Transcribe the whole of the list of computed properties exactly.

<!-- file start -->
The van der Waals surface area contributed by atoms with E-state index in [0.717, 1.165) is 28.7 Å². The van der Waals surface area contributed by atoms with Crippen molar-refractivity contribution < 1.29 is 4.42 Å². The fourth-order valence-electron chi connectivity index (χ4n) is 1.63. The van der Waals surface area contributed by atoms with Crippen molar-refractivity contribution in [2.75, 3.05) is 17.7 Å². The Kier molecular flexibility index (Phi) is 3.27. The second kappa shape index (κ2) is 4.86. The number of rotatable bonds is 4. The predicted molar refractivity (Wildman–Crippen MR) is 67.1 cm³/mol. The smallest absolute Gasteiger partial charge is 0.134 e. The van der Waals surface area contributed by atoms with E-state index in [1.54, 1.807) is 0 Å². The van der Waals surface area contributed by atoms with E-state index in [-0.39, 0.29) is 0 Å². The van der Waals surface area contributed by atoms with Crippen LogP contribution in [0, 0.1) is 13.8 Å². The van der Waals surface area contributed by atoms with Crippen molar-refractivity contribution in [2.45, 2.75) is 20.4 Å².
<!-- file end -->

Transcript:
The van der Waals surface area contributed by atoms with E-state index in [0.717, 1.165) is 28.7 Å². The van der Waals surface area contributed by atoms with Crippen molar-refractivity contribution < 1.29 is 4.42 Å². The fourth-order valence-electron chi connectivity index (χ4n) is 1.63. The van der Waals surface area contributed by atoms with Crippen molar-refractivity contribution in [2.75, 3.05) is 17.7 Å². The Kier molecular flexibility index (Phi) is 3.27. The second kappa shape index (κ2) is 4.86. The number of rotatable bonds is 4. The predicted molar refractivity (Wildman–Crippen MR) is 67.1 cm³/mol. The smallest absolute Gasteiger partial charge is 0.134 e. The van der Waals surface area contributed by atoms with E-state index in [1.54, 1.807) is 0 Å². The van der Waals surface area contributed by atoms with E-state index in [-0.39, 0.29) is 0 Å². The van der Waals surface area contributed by atoms with Crippen LogP contribution in [0, 0.1) is 13.8 Å². The van der Waals surface area contributed by atoms with Crippen molar-refractivity contribution in [2.45, 2.75) is 20.4 Å².